I've blogged in the past about seeing armadillos in the wild. These critters are usually not active in broad daylight, but during a harsh winter, they have little choice but to desperately forage for food in the daytime.
Of course roadkill armadillos can be seen anywhere and anytime, but this is the peak season to see live ones. I spotted this specimen rummaging through the leaves next to Moccasin Springs Road at Trail of Tears State Park.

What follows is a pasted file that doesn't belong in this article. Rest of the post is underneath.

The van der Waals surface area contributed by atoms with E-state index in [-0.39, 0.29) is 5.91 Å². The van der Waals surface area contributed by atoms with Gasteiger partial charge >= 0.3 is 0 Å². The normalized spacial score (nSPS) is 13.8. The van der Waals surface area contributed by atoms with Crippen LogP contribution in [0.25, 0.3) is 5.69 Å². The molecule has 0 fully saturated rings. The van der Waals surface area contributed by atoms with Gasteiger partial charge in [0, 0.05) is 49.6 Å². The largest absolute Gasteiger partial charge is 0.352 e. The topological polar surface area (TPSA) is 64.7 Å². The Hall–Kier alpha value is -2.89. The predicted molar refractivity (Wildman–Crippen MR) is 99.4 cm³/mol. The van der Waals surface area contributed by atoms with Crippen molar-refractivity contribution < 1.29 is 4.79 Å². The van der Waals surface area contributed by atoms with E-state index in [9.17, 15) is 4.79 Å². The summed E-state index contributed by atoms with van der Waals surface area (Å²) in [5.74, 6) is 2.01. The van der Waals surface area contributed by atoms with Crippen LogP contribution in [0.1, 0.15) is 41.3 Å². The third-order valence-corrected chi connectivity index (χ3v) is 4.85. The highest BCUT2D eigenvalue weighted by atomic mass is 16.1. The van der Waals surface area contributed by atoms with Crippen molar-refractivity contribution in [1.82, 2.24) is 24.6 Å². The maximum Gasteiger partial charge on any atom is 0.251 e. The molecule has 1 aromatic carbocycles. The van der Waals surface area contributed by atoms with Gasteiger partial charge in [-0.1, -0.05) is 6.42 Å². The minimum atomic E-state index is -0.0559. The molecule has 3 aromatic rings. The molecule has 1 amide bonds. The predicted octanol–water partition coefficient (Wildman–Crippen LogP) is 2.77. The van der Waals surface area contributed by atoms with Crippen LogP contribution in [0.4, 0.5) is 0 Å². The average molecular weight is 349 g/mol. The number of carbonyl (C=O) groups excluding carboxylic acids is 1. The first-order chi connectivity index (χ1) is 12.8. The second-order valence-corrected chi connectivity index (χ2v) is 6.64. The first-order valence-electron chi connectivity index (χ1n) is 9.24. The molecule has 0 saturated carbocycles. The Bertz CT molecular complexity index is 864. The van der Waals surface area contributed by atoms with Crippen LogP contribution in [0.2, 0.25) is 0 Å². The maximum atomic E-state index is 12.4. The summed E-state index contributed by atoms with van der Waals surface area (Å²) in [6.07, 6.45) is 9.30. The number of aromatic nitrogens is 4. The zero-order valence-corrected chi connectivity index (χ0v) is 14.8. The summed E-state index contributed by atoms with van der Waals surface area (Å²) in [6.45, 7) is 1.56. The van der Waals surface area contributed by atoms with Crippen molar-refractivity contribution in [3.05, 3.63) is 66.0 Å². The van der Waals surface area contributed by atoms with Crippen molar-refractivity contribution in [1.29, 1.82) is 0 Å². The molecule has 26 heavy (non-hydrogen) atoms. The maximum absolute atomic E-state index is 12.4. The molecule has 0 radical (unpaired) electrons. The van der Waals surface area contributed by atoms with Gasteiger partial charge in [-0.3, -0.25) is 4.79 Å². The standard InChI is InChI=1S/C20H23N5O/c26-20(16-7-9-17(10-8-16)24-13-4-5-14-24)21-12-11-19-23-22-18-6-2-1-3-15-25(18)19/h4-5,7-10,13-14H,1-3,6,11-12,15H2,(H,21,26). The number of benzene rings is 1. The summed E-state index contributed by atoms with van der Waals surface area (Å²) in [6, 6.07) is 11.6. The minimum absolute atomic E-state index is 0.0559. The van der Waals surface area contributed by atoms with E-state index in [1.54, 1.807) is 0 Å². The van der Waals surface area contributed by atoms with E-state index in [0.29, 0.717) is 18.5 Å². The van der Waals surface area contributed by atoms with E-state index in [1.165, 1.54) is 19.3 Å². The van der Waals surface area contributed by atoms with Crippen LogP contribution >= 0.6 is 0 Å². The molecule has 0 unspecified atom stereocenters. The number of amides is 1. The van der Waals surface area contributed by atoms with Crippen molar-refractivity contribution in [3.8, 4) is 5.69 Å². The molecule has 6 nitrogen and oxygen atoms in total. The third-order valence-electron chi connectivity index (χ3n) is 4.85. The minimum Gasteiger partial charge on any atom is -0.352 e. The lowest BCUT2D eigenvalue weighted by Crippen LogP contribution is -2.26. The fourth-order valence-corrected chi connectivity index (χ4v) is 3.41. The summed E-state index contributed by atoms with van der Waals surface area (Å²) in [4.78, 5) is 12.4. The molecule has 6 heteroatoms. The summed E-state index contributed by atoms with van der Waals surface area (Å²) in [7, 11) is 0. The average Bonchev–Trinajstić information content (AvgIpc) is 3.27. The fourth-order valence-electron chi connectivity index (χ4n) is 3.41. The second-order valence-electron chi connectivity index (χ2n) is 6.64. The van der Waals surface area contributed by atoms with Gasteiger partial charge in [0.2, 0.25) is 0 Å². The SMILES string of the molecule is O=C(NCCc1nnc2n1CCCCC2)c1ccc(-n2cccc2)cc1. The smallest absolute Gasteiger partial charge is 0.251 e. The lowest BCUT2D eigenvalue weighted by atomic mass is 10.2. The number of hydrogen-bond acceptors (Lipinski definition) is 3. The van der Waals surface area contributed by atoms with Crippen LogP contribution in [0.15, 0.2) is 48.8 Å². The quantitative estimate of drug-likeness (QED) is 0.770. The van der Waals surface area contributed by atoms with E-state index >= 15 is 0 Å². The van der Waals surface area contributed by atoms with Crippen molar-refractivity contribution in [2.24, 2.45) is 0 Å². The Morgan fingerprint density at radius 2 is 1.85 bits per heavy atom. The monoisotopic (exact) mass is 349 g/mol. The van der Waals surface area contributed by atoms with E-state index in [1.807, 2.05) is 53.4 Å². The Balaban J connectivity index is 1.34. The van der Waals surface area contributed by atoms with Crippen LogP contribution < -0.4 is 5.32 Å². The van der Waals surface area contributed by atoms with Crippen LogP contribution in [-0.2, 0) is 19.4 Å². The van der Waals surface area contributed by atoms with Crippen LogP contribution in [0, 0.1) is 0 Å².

Armadillos are fun to watch because you can get close without disturbing them. This particular one was totally oblivious to my presence -- or even passing cars -- as it systematically searched the ground for morsels.
I've seen armadillos at two places in Perry County: Seventy-Six Conservation Area near Brazeau and Red Rock Landing Conservation Area near Crosstown. Evidently Trail of Tears in Cape Girardeau County is another tract of armadillo acres.
The best time to see these peculiar creatures seems to be right after the ground has thawed following a big snow or ice storm. They're hungry and they don't care if they're being watched.